Court Stresses Importance of Rule 26 and Encourages Cooperation Among Parties in Discovery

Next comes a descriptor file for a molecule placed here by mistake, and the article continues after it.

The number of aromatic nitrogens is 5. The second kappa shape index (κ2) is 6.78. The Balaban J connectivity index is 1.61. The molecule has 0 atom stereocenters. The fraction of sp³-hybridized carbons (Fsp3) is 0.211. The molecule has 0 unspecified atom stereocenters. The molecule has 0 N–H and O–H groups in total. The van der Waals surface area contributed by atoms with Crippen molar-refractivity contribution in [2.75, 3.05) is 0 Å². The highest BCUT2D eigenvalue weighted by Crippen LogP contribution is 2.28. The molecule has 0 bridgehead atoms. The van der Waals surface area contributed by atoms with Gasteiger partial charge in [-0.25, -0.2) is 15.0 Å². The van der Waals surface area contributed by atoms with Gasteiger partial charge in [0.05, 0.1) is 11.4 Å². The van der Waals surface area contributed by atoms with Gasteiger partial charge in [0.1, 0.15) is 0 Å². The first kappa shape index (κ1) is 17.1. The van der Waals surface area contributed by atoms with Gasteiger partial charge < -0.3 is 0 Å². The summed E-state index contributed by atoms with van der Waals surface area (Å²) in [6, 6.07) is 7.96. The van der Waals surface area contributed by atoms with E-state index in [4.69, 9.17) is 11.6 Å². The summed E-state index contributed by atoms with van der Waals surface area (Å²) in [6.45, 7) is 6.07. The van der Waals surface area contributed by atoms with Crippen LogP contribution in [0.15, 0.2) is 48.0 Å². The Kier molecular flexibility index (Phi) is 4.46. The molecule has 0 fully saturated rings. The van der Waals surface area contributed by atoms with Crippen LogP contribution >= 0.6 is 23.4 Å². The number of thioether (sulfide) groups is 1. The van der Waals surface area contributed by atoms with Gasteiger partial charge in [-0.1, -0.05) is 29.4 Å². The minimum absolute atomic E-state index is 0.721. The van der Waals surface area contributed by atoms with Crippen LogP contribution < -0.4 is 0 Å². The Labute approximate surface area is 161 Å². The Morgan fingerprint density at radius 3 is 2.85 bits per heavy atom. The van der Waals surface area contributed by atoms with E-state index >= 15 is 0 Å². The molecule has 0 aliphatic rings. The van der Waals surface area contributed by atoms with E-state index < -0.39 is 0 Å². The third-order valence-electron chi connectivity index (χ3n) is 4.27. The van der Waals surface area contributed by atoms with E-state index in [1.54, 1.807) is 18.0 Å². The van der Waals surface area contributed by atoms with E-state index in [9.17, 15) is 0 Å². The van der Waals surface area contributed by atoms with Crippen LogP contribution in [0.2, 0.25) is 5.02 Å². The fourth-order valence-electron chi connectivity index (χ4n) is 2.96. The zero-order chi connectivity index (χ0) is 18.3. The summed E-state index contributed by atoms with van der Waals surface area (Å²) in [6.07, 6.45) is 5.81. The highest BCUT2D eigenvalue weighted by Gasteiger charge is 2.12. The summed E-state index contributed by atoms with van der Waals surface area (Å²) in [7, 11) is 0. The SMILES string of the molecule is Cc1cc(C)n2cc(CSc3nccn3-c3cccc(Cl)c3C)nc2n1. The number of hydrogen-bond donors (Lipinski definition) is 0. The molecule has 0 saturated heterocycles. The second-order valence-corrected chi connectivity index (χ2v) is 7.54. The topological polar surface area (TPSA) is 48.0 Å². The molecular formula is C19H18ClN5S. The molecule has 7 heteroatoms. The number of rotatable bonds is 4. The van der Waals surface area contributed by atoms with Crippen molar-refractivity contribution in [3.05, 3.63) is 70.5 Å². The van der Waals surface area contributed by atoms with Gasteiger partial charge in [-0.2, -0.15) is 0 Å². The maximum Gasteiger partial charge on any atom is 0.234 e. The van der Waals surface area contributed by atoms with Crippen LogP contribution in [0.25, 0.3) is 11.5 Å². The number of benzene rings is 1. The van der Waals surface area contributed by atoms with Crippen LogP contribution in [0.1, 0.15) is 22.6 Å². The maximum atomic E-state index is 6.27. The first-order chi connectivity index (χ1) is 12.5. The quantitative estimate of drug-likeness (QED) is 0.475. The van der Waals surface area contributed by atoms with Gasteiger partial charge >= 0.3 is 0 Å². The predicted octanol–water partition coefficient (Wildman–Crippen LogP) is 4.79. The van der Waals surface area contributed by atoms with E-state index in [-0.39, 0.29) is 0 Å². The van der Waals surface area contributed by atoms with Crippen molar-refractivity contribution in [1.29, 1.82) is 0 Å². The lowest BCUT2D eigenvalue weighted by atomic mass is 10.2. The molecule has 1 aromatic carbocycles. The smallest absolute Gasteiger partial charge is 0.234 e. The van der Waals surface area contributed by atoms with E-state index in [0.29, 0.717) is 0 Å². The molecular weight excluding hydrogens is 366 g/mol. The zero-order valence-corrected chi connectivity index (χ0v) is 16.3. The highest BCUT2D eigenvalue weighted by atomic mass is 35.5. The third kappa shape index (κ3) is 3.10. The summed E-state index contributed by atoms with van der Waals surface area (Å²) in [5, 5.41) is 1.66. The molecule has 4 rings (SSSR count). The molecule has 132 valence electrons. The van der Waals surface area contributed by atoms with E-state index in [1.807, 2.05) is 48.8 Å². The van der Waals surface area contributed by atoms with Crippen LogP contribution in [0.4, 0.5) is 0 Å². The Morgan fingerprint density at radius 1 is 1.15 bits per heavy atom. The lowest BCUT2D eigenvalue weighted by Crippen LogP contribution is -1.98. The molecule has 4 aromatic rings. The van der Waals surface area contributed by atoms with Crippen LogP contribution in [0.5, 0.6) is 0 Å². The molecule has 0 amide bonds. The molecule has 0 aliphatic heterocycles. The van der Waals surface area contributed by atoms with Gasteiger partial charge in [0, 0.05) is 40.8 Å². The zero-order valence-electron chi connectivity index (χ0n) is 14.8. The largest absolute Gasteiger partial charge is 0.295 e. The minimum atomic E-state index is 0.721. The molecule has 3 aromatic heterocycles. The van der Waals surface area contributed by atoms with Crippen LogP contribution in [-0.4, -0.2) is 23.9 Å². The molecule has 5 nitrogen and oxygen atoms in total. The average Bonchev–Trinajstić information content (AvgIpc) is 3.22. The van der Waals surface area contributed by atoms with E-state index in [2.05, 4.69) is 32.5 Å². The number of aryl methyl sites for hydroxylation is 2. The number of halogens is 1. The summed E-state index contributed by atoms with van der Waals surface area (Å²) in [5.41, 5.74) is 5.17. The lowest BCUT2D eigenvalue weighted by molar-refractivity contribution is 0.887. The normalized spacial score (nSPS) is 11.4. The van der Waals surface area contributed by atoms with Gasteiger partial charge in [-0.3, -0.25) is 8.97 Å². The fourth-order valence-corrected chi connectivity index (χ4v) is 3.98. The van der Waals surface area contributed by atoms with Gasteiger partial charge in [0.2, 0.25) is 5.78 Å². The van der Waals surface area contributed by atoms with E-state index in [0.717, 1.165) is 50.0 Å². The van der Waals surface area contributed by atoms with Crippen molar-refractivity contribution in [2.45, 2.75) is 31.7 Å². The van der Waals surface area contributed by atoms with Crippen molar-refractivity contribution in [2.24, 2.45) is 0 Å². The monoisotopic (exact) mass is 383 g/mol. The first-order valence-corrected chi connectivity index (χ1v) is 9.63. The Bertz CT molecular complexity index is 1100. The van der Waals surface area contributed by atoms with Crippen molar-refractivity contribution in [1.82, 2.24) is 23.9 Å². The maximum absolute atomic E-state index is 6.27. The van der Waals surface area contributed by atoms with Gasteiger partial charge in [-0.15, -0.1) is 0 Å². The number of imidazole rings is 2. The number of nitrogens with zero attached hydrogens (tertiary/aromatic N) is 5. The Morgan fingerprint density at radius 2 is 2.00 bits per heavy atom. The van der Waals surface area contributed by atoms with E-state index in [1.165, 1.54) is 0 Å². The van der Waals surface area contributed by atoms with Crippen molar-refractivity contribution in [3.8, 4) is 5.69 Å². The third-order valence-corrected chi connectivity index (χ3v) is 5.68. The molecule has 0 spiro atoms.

Mancia v. Mayflower Textile Servs. Co., 2008 WL 4595175 (D.Md. Oct. 15, 2008). In this collective employment action, the plaintiffs raised issues regarding numerous discovery and supplemental interrogatory requests. The defendants objected to these requests with, "boilerplate, non-particularized objections." Frustrated with the party's inability to approach discovery responsibly, Chief Magistrate Judge Paul W. Grimm scheduled an in-court hearing to discuss the discovery violations and issued this opinion to explain concerns and instruct counsel on how to reach resolution. Judge Grimm stated that the failure to abide by Rule 26(g), requiring particularized facts for a discovery objection, was one reason for the excessive costs of discovery. He also stated that, "discovery must be initiated and responded to responsibly, in accordance with the letter and spirit of the discovery rules, to achieve a proper purpose, and be proportional to what is at issue in the litigation, and if it is not, the judge is expected to impose appropriate sanctions to punish and deter." Due to the lack of record establishing an estimated amount in controversy, the court ordered the parties to meet and confer in good faith to: estimate a likely range of provable damages to quantify a "discovery budget" that is proportional to what is at stake in the case, discuss the additional discovery sought by the plaintiffs and attempt to reach an agreement, and provide the court with a status report indentifying any unresolved issues.